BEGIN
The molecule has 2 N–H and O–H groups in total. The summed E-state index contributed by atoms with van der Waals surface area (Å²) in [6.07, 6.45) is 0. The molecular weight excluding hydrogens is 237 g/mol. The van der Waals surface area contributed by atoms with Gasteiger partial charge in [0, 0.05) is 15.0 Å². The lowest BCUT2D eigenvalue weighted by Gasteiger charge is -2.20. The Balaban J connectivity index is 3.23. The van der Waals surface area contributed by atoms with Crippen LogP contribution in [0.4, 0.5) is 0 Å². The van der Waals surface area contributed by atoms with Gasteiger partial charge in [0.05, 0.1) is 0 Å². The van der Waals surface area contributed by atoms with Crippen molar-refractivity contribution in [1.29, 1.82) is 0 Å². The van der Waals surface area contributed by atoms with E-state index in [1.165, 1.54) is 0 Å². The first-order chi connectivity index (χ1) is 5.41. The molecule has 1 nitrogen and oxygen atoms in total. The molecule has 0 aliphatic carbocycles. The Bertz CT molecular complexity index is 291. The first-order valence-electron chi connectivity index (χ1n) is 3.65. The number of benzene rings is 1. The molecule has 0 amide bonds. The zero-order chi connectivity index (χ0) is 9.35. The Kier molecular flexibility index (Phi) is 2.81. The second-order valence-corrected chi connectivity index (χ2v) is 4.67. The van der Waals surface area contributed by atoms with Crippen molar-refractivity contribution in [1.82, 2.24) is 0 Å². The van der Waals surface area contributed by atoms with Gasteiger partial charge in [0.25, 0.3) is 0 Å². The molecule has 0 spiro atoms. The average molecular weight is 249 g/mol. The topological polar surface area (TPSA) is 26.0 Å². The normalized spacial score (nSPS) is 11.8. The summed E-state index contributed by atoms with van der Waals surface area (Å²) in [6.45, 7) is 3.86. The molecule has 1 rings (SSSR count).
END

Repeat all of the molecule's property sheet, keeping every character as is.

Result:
The molecule has 2 N–H and O–H groups in total. The summed E-state index contributed by atoms with van der Waals surface area (Å²) in [6.07, 6.45) is 0. The molecular weight excluding hydrogens is 237 g/mol. The van der Waals surface area contributed by atoms with Gasteiger partial charge in [0, 0.05) is 15.0 Å². The lowest BCUT2D eigenvalue weighted by Gasteiger charge is -2.20. The Balaban J connectivity index is 3.23. The van der Waals surface area contributed by atoms with Crippen LogP contribution in [0.4, 0.5) is 0 Å². The van der Waals surface area contributed by atoms with Gasteiger partial charge in [0.05, 0.1) is 0 Å². The van der Waals surface area contributed by atoms with Crippen molar-refractivity contribution in [1.29, 1.82) is 0 Å². The van der Waals surface area contributed by atoms with E-state index in [1.165, 1.54) is 0 Å². The first-order chi connectivity index (χ1) is 5.41. The molecule has 1 nitrogen and oxygen atoms in total. The molecule has 0 aliphatic carbocycles. The Bertz CT molecular complexity index is 291. The first-order valence-electron chi connectivity index (χ1n) is 3.65. The number of benzene rings is 1. The molecule has 0 amide bonds. The zero-order chi connectivity index (χ0) is 9.35. The Kier molecular flexibility index (Phi) is 2.81. The second-order valence-corrected chi connectivity index (χ2v) is 4.67. The van der Waals surface area contributed by atoms with Crippen molar-refractivity contribution in [1.82, 2.24) is 0 Å². The van der Waals surface area contributed by atoms with Gasteiger partial charge in [0.25, 0.3) is 0 Å². The molecule has 0 spiro atoms. The average molecular weight is 249 g/mol. The topological polar surface area (TPSA) is 26.0 Å². The normalized spacial score (nSPS) is 11.8. The summed E-state index contributed by atoms with van der Waals surface area (Å²) in [6.45, 7) is 3.86. The molecule has 1 rings (SSSR count).